Project and Prototypes
In the 1930s, the aircraft manufacturer company “Caproni” ventured outside its usual field of work and developed the prototype for the first Italian midget submarine, the C.A. class. This new class had to be employed in harbour defense or to ambush enemy warships in specific choke points. The C.A. displaced 13 tons, 10 meters long and had a crew of two men who could rely on two 450mm torpedoes as an offensive weapon. Powered by a 60 HP diesel engine and by a 25 HP electric engine, the C.A. had a speed of 5-6 knots and autonomy of 70 nautical miles and could dive to 55 meters.
In April 1938 the first two C.A. were delivered to the Regia Marina and started a series of testing in the Venice lagoon. The navy experts considered the C.A. to be too fragile and lacking sufficient manoeuvrability to conduct offensive actions against moving targets. Based on the testing experience, several modifications were conceived and led to the development of a new class of midget submarines, the C.B. class, slightly bigger and capable of addressing the problems present in the C.A. With the C.B. ordered into production, the two surviving C.A. were disarmed and locked in military depo.
With the start of the war and the first missions of the X°M.A.S. flotilla, the idea of using a small underwater vessel to support the actions of the “Gamma Men” (Frogmen with explosive charges) came to the mind of some brilliant men. Commander Angelo Belloni (inventor of the Italian personal breathing devices) and Eugenio Wolk (commander of the Gamma men section of the X° M.A.S.) began to work on the concept. The idea was to use a small midget submarine to infiltrate the enemy harbour and release in safety a small group of Gamma men, that would have attacked enemy ships with the explosive charges carried on the submarine. This tactic would have prevented fatigue and other threats faced by the frogmen, besides increasing the number of explosives carried (thanks to the use of the submarine). As for the human torpedo, a larger submarine was needed to get the midget submarine close to the enemy harbour.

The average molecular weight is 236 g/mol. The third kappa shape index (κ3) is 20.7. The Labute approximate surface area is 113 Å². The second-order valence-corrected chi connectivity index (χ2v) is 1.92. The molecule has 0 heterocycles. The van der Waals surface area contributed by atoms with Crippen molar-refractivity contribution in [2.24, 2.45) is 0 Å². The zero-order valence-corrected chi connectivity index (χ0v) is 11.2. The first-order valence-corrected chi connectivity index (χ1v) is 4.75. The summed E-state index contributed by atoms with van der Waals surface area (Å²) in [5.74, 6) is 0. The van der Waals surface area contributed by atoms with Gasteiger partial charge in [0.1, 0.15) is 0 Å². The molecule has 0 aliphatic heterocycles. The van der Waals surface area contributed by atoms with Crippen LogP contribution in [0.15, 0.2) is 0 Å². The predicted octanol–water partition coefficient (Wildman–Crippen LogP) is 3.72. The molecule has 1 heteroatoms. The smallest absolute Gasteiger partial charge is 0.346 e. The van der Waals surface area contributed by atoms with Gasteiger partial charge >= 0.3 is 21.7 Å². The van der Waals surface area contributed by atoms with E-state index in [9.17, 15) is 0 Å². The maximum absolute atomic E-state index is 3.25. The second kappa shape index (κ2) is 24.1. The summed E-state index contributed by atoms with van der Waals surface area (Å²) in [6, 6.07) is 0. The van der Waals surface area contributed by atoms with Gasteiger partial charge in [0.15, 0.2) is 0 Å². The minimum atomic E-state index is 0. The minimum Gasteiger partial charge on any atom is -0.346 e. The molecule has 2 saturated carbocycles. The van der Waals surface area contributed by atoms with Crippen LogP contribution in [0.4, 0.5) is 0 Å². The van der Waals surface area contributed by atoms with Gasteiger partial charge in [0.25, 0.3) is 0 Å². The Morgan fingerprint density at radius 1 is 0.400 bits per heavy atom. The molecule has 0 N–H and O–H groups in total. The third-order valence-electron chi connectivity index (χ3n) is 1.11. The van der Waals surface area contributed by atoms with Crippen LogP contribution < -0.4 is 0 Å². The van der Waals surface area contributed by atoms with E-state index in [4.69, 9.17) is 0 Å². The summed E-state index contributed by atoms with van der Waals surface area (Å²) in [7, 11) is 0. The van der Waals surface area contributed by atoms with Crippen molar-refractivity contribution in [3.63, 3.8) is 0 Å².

The X° M.A.S. initially requested to use a couple of the C.B. midget submarines to start the experiments but the request was denied. In compensation, in September 1941, the X° M.A.S. received the two older C.A. (named C.A. 1 & C.A. 2). The two little vessels needed repairs and modifications but the men of the X°M.A.S. did not lose time and between November 1941 and February 1942 they successfully tested the C.A. in their new role of Gamma men carrier, truly becoming a kind of assault submarine. The periscope and the small conning tower were removed, as well as the diesel engine and the torpedoes, leaving space for the explosive charges and the gamma men. Tests and trials continued for the whole summer of 1942, and from the experience gained came the order of two new improved C.A. to the Caproni factory (the C.A. 3 and C.A. 4).
Given the still-experimental nature of the C.A. carrying Gamma, the X°M.A.S. decided to use it against an Allied port located in the Atlantic. These ports were considered less defended and guarded than those of the Mediterranean, which had already experienced attacks from the X° M.A.S. and had significantly improved their defenses.
In July 1942, the C.A. 2 was shipped by train to the BETASOM base in Bordeaux and there, the submarine Leonardo Da Vinci underwent a series of modifications to act as a C.A. carrier. The forward deck gun was removed and replaced with a small pit able to store the C.A.
In September 1942, the Leonardo da Vinci executed a series of trials at sea where it tested the transport, the release, and the retrieving of the C.A. The tests were considered successful and the idea to launch an attack against an allied harbour in the Atlantic got momentum. The X°M.A.S. decided to wait for the completion of the two new C.A. (3 & 4) and to gather more intelligence on the enemy ports and their defenses.
The plan to attack New York
Between the end of 1942 and early 1943, the X° M.A.S. identified two possible targets, one being the African port of Freetown, while the second being nothing less than New York. The action was scheduled for December 1943, the Leonardo da Vinci had to cross the Atlantic and reach the New York harbour, near the Hudson River estuary. Here, it would have released the C.A. carrying around 12 gamma men, tasked with mining the merchant ships at anchor in the Hudson. In those circumstances, the retrieving of the C.A. was considered extremely difficult, thus the hypothesis of scuttling the C.A. after planting the charges to the enemy ships was seriously considered.
It goes without saying that the attack, if successful, would have mainly gained a psychological and propaganda victory for the Axis, certainly not a material one. The loss of the Leonardo da Vinci in May 1943 caused further delays to the action and the armistice of September 1943 put a definitive end to the daring plan of attacking New York.
Bagnasco, E. (2015). I mezzi d’assalto Italiani 1940-1945 (Parte II).